Acid reflux is when stomach acid flows back into your esophagus, occasionally all the way up to the back of your throat. It’s painful and can interfere with your life. Fortunately, simple lifestyle changes may help to relieve your acid reflux. While there is no one method that works for all reflux sufferers, you can experiment with the basic diet guidelines to find what works for you.
Go Low Carb
A 2006 study reported in “Digestive Diseases and Sciences” from the University of North Carolina at Chapel Hill found that a low carb diet–such as the Atkins diet–helps to relieve symptoms in overweight patients with gastroesophageal reflux disease (GERD), of which acid reflux is a symptom. The effects were noticeable after just one week. To follow this type of diet, you need to eliminate carbohydrates–breads, potatoes, rice and pastas–from your diet, focusing on meats and vegetables.
Eliminate Spicy Foods
Spicy foods are also likely to contribute to acid reflux, so you may want to turn down the spice a lot, according to the National Digestive Diseases Information Clearinghouse (NDDIC). This does not mean that you can only eat bland foods. Use alternative spices, such as oregano and basil, to flavor your foods. Keep a journal to note which spices tend to make your reflux flare-up. For example, some people can handle garlic, while others cannot.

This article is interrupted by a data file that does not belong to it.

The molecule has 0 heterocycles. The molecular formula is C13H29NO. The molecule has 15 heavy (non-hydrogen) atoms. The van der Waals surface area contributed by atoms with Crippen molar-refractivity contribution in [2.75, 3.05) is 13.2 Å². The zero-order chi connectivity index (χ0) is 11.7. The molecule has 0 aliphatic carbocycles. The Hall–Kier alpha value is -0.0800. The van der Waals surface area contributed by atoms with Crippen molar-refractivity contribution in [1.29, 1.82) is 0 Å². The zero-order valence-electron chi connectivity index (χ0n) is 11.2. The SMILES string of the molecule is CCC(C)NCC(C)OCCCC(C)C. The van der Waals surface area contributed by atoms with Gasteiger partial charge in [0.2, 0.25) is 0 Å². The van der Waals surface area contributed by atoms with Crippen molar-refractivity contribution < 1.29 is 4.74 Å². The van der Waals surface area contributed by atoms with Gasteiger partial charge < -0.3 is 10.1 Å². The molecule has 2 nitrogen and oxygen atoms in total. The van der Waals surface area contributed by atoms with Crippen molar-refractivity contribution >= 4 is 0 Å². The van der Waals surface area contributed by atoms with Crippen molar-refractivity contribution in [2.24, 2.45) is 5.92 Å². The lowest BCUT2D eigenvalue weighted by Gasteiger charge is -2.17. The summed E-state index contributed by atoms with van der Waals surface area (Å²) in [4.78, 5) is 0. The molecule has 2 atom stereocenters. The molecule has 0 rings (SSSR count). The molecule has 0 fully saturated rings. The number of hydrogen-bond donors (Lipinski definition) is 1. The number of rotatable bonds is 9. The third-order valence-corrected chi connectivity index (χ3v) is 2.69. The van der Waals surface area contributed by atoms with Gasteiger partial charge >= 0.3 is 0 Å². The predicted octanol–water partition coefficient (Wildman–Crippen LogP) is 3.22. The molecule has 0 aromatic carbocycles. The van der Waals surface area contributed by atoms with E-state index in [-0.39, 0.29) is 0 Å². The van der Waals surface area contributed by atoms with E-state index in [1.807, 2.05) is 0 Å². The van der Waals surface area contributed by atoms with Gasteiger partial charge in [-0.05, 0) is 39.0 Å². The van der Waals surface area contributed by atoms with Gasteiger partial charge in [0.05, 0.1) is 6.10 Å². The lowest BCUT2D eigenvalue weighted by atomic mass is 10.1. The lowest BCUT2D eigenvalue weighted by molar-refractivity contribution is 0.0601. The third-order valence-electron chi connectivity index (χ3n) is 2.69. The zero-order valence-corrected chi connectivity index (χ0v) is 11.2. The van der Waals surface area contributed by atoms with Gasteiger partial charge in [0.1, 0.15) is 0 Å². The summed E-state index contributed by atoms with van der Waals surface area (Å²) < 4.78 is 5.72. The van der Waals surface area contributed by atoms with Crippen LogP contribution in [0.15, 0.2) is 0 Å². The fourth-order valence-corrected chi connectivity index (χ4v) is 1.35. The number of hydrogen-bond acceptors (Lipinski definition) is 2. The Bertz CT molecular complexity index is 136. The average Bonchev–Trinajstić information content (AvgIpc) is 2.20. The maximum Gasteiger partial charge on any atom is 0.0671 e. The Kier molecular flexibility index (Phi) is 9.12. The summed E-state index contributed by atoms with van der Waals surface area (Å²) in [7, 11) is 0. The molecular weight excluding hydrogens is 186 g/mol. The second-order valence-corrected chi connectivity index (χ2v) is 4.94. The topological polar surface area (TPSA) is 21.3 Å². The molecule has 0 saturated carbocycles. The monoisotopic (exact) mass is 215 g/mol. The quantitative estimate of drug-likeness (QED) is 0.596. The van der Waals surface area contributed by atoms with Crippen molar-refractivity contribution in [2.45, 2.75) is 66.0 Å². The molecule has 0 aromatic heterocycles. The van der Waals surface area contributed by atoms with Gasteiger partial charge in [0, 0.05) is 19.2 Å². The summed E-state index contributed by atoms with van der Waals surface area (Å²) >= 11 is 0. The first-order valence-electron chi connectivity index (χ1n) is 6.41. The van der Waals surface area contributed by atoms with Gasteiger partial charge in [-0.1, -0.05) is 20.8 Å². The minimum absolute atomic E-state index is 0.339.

Try to avoid foods high in fat, which have a tendency to cause acid reflux, according to Web MD. Trim the fat off your meats and avoid deep-fried foods. You may be able to get the same taste with less fat by breading your foods, spraying them with cooking oil and baking them in the oven.
Cut Back on Caffeine
Caffeinated drinks, like sodas and coffee, are acid-producing which causes acid reflux problems, based on studies by the NDDIC. Water is the king of drinks; you should try to drink as much of it as possible. You can also try to replace coffee with tea. Remember that chocolate has caffeine and can cause heartburn in some people. Avoid it if it bothers you.
Avoid Acidic Foods
When the contents of your stomach are highly acidic, you’re more likely to experience acid reflux, according to the George Mateljan Foundation. Certain foods, such as tomatoes, citrus fruits and vinegar, are high in acid. Focus your diet on other types of fruits and vegetables, such as apples or green leafy vegetables. For example, instead of eating a pasta with a tomato sauce, eat one with sauteed vegetables in an oil based sauce. Alternatively, eat small portions along with other types of foods.
Think Small and Slow
How you eat can also contribute to your reflux problem. Eating too fast–in your car on the way to work–or too much will exacerbate the problem. When you do eat, Web MD suggests you choose smaller meals often and eat slowly. Stay focused on the foods that you eat. Avoid rushing.
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